The Internal Revenue Service prohibits you from taking a loan from your individual retirement arrangement or even using it for collateral for a loan. However, if you have a short-term cash need that you know will be satisfied within 60 days, you might be able to use a short-term withdrawal from your IRA without penalty.
60-Day Withdrawal Rollover
The IRS allows you to roll over money from your IRA to any qualified retirement plan, including the same IRA from which you took the distribution, within 60 days of the distribution. For example, if you take a distribution from your IRA, you can put it back within 60 days, and the IRS treats it as a permissible rollover, so you don't owe any extra taxes or penalties.
Rollover Frequency Limitations
The IRS places limits on how often you can roll over money from a particular IRA. Once an IRA has been involved in a rollover, you can't initiate a rollover from that IRA for 12 months. For example, say you have three different IRAs. If you roll money from the first to the second, you can't take a 60-day withdrawal from either the first or the second IRA for 12 months. However, you could take a 60-day withdrawal from your third IRA.
Reporting Distribution on Tax Return
Even if your rollover doesn't result in taxable income, you must still report it on your income tax return. The amount of the distribution you received from your IRA is listed in Box 1 of IRS Form 1099-R (Distributions from Pensions, Annuities, Retirement or Profit-Sharing Plans, IRAs, Insurance Contracts, etc.). You should receive this form from your plan administrator.
Enter the total distribution on Line 4a of IRS 1040 (U.S. Individual Income Tax Return). If you rolled over the entire amount of your distribution, write "Rollover" next to Line 4b. Enter any taxable amount that you did not rollover within 60 days on Line 4b.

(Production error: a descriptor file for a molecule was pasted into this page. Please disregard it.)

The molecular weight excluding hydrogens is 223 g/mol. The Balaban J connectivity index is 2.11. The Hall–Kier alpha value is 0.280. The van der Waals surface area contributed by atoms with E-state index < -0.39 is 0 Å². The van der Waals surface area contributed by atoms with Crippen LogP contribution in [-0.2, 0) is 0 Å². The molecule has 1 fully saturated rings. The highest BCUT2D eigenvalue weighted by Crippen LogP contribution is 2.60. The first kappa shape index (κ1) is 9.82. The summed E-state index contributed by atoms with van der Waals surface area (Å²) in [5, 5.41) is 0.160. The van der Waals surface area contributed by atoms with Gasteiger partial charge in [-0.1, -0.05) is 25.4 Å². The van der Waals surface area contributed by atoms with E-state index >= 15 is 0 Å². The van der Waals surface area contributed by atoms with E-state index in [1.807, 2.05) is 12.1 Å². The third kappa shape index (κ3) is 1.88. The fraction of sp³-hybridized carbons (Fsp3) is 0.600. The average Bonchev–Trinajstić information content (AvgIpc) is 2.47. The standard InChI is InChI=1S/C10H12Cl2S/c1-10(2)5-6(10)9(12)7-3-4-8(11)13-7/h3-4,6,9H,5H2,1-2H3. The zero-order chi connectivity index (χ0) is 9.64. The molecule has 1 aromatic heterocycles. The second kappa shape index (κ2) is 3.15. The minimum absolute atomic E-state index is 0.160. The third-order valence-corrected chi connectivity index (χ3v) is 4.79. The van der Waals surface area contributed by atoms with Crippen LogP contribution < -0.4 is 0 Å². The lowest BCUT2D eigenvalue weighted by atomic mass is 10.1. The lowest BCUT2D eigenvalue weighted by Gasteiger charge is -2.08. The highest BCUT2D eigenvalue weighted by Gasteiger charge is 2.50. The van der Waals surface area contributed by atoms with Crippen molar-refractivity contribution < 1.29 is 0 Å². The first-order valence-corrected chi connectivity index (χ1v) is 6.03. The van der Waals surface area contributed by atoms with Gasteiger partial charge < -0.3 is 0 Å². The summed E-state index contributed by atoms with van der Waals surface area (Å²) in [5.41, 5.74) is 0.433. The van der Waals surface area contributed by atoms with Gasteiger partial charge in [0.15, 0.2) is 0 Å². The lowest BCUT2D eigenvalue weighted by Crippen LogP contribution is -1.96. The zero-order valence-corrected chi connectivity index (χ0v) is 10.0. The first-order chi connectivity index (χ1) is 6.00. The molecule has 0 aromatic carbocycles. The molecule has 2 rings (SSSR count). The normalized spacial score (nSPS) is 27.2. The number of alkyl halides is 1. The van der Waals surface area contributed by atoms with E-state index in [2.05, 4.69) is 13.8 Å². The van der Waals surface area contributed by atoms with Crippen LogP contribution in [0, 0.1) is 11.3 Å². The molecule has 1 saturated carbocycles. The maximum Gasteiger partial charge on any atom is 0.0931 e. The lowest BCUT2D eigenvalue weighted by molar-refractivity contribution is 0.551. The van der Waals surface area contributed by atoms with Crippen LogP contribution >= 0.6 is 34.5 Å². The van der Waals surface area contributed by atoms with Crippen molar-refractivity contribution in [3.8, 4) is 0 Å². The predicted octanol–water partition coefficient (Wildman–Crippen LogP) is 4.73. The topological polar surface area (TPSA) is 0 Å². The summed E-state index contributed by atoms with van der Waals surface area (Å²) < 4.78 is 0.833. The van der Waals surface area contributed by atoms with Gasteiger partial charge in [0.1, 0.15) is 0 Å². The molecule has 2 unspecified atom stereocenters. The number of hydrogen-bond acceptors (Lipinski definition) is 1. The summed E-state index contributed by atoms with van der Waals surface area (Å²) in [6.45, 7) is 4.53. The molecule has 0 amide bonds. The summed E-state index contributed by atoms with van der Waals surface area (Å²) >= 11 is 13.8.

Taxes Withheld on Distributions
When you take a distribution from your IRA, money will be withheld from the distribution in order to cover the related federal income taxes unless you opt out. By itself, withholding isn't a problem because you will receive the excess withheld as a tax refund when you file your return at the end of the year. However, you're still responsible for making sure that the withheld amount gets redeposited within 60 days.
For example, imagine you take a $15,000 IRA withdrawal and $3,000 is withheld for taxes, meaning you receive only $12,000. If you redeposit only $12,000, that extra $3,000 counts as an IRA distribution, subject to income taxes and early withdrawal penalties.
Video of the Day
- Internal Revenue Service: Form 1040 Instructions
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- IRS: Publication 590-B: Distributions from Individual Retirement Arrangements (IRAs)
- IRS: Publication 590-A: Contributions to Individual Retirement Arrangements (IRAs)
- tax forms image by Chad McDermott from Fotolia.com